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Explaining Death to Children

It is Important to explain death to children

children and funeralsWhen children are very young, opportunities will arise at home or around the neighbourhood to help prepare children for a growing awareness of death through the loss of plants and animals from their world. For example, a plant dies or a bird is found dead in the garden. More significantly, a pet dies. These are ideal times to teach the very young child about the cycle of life and death and the natural event of death through ageing or death through an accident.

Why we die

The simplest explanation is that all living things on this earth die. It is part of the life cycle. Animals make a good comparison, particularly if the child has had a pet which has died or found a dead bird in the garden. It makes us sad when an animal dies and it’s okay to feel sad.

It’s the same with people. We are born as babies, we grow up into children and adults, then we grow old and die when our time for living is over. It is a normal part of life and it is all right to feel sad about someone dying.

It may help to explain that, although most people don’t die until they are quite old, sometimes younger grown-ups and even children might have an accident or illness and die. Even though the doctors and nurses try their very best, they are unable to make them well again.

It is wise to simply and honestly answer children’s questions as they ask them and not to go into long explanations. Don’t be surprised if small children keep coming back and asking the same questions over and over again. Repetition is essential to help them understand.

What to tell the children

One of the most difficult situations adults have to face is telling children that someone they love has died.

We worry that they won’t understand or that they will be emotionally devastated. We automatically try to protect them from hurt.

In fact children handle death very well, often much better than adults do and, in reality, they may be more hurt, more frightened and more resentful if we exclude them from our pain or try to cover it up.

Children need to say goodbye to a loved one too. They also need to be included in the family’s grief so they don’t feel rejected and left out of a family occasion.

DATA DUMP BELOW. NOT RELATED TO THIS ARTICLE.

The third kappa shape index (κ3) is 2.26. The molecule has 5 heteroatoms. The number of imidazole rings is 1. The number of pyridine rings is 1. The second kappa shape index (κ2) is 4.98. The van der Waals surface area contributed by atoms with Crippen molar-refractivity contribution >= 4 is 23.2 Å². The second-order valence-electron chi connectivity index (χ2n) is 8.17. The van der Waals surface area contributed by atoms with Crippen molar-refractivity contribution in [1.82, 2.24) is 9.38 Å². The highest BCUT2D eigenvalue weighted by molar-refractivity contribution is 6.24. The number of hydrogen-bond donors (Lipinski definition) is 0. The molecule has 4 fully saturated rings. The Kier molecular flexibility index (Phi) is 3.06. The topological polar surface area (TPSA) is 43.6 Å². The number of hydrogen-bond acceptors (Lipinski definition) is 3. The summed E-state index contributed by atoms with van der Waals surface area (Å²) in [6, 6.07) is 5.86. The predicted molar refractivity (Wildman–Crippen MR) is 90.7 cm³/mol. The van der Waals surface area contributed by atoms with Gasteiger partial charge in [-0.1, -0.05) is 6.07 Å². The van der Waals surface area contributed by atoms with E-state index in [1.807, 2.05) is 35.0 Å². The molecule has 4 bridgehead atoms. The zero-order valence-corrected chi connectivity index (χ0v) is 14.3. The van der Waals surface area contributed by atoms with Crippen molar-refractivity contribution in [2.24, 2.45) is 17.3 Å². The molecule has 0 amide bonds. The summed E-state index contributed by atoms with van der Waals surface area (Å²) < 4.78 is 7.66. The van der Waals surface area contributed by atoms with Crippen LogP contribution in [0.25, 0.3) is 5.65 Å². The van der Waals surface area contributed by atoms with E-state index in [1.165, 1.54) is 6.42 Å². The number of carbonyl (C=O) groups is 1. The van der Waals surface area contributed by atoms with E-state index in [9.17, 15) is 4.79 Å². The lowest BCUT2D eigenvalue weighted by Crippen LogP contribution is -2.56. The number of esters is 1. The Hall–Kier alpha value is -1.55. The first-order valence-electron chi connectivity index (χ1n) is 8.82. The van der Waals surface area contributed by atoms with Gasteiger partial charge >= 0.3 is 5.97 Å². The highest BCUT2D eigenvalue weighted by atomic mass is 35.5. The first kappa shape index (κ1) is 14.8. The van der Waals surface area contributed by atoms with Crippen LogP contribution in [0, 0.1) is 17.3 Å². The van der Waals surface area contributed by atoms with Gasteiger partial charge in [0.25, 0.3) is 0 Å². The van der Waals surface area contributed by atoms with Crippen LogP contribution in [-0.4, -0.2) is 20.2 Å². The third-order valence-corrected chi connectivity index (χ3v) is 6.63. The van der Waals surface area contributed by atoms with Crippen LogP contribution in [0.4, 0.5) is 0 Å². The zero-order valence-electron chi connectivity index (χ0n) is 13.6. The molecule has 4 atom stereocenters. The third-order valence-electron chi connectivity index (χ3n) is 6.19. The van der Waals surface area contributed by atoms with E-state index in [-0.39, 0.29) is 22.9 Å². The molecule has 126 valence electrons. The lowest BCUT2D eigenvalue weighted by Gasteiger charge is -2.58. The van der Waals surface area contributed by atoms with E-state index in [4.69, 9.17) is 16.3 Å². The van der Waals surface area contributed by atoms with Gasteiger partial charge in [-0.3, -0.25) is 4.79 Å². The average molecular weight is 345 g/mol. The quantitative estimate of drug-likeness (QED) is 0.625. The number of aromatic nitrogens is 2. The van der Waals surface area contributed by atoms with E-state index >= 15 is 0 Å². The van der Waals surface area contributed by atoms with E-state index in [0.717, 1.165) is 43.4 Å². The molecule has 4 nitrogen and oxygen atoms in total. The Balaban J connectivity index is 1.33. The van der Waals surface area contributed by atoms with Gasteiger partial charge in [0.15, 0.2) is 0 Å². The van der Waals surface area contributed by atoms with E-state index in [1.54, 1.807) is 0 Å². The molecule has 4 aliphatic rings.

They must be told as soon as possible that a person they care about has died, preferably by a parent or someone who is very close to them. They need to be told the truth, not half truths or fairy stories which will only confuse them and may have adverse emotional effects later in life.

What dead means

Dead means that the life has gone and the body that is left can no longer do all the normal things like walking and talking, eating and sleeping, laughing and crying. The body can no longer think or feel, and in the case of someone who died after a painful illness, there is no more pain.

It is of little help to children to be told that Grandma went to sleep and didn’t wake up, Grandpa went to hospital and died, God wanted grandma in heaven or God wanted grandpa because he was so good. These messages can cause much worry and upset for a child and they may not want to go to sleep, go to hospital, fear God, or not be good because they fear that such things will lead to a personal death.

From these responses, it can be stressed how important it is that we should feel comfortable in honestly saying grandma or grandpa is dead. The child above all else should be made to feel safe from personal harm and made to realise that death is not infectious, ie does not pass to him or her just because the deceased is known to him or her.

Children should be taught that it is natural for people to grow up and get older and as people get very old their bodies wear out and eventually stop. Death is not like sleeping where the body is made fresh and strong by resting, death is when the body stops being alive. Children should be reassured that their own bodies are still young and strong and have a long time to go before wearing out.